Annan blasts use of gender-based violence as weapon in Africa’s wars

7 July 2004
AIDS orphan

Underscoring the vital importance of Africa’s women for economic development, fighting HIV/AIDS and achieving peace, United Nations Secretary-General Kofi Annan has lambasted the use of sexual and gender-based violence as a weapon of war in the continent’s conflicts.

“Every effort must be made to halt this odious practice, and bring the perpetrators to justice,” Mr. Annan told an African Union (AU) Session on Gender in Addis Ababa, Ethiopia, yesterday, noting that such violence had reached “almost epidemic proportions” in parts the Democratic Republic of Congo (DRC), and in the Darfur region of Sudan.

“I urge African States to do everything they can to translate into reality the objectives of United Nations Security Council resolution 1325 on women, peace and security – and to do so without delay,” he declared, referring to the October 2000 resolution aimed at enhancing the role of women in preventing conflict, promoting peace and assisting in post-conflict reconstruction within UN operations.

Mr. Annan noted that in the past year alone, Africa's women “have made great strides forward” and he congratulated the AU on electing five women out of a total of 10 commissioners.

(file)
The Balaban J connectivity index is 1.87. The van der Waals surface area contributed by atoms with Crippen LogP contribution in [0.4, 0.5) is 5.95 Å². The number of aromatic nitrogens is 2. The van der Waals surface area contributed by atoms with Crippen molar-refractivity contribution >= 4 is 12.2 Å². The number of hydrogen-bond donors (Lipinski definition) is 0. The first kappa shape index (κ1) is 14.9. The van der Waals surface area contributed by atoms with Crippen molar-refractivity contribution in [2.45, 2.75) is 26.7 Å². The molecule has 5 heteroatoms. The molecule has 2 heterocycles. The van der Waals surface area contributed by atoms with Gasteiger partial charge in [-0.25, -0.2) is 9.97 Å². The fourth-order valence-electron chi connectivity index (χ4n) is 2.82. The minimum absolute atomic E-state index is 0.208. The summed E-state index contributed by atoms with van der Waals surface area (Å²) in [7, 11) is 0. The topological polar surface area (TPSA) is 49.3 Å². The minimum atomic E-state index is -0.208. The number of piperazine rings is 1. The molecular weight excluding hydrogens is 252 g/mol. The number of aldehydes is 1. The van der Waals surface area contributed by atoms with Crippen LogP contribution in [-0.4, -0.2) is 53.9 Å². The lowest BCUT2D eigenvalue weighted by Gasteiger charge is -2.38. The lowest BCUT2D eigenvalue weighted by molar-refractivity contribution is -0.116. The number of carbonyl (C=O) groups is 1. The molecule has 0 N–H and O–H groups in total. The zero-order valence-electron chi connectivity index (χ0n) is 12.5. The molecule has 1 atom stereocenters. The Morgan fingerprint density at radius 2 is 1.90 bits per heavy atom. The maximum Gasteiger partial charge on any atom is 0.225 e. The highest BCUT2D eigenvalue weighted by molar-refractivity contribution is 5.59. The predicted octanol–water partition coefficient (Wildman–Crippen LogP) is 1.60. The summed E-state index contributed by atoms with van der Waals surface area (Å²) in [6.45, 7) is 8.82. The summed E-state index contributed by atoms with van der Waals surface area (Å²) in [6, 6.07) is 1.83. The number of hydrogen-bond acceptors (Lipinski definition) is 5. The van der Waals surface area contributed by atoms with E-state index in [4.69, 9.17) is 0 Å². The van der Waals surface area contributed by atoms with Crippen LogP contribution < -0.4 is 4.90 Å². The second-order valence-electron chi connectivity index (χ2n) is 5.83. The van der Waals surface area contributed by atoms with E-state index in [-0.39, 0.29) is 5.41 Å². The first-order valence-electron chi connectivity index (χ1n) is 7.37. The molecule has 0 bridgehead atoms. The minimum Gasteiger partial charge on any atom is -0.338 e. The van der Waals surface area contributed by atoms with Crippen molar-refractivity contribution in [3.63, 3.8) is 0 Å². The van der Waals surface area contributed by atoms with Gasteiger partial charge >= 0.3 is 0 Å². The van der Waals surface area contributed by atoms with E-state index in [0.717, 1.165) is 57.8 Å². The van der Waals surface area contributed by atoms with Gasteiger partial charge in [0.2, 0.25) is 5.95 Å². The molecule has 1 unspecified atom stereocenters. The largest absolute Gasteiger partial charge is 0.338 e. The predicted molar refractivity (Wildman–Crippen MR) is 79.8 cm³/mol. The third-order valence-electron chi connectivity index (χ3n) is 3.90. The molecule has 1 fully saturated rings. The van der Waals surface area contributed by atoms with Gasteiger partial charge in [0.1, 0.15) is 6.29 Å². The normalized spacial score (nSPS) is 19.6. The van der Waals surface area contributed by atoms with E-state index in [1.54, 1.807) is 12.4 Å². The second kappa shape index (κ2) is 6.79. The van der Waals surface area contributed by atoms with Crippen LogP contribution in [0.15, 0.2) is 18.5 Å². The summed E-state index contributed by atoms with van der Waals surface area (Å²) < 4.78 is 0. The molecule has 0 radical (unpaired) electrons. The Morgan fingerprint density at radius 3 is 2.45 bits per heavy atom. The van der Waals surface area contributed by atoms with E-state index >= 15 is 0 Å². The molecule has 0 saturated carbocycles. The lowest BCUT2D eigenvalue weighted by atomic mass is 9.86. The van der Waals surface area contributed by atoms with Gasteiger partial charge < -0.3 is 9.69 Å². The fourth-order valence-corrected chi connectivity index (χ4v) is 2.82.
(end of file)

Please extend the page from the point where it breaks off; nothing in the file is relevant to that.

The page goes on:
“Increasingly, Africans understand that their continent cannot develop unless its women exercise real power – in the home, in the local community, in the nation, and in the Union itself,” he added.

Stressing the “devastating obstacle to development” posed by HIV/AIDS and its “increasing and terrifying toll on Africa's women,” he underlined the indispensable part they had to play in all aspects of the struggle against the disease.

“No less important is recognition of the role of women in the work for peace and security,” he declared. “Time and again, women have played a constructive and essential part in peace processes.

“They are gradually finding a place at the negotiating table, in the implementation of peace agreements, in post-conflict rehabilitation, reconstruction and disarmament,” he added. “It is high time they were included in those processes in a more formalized way, at all levels and at all stages.”


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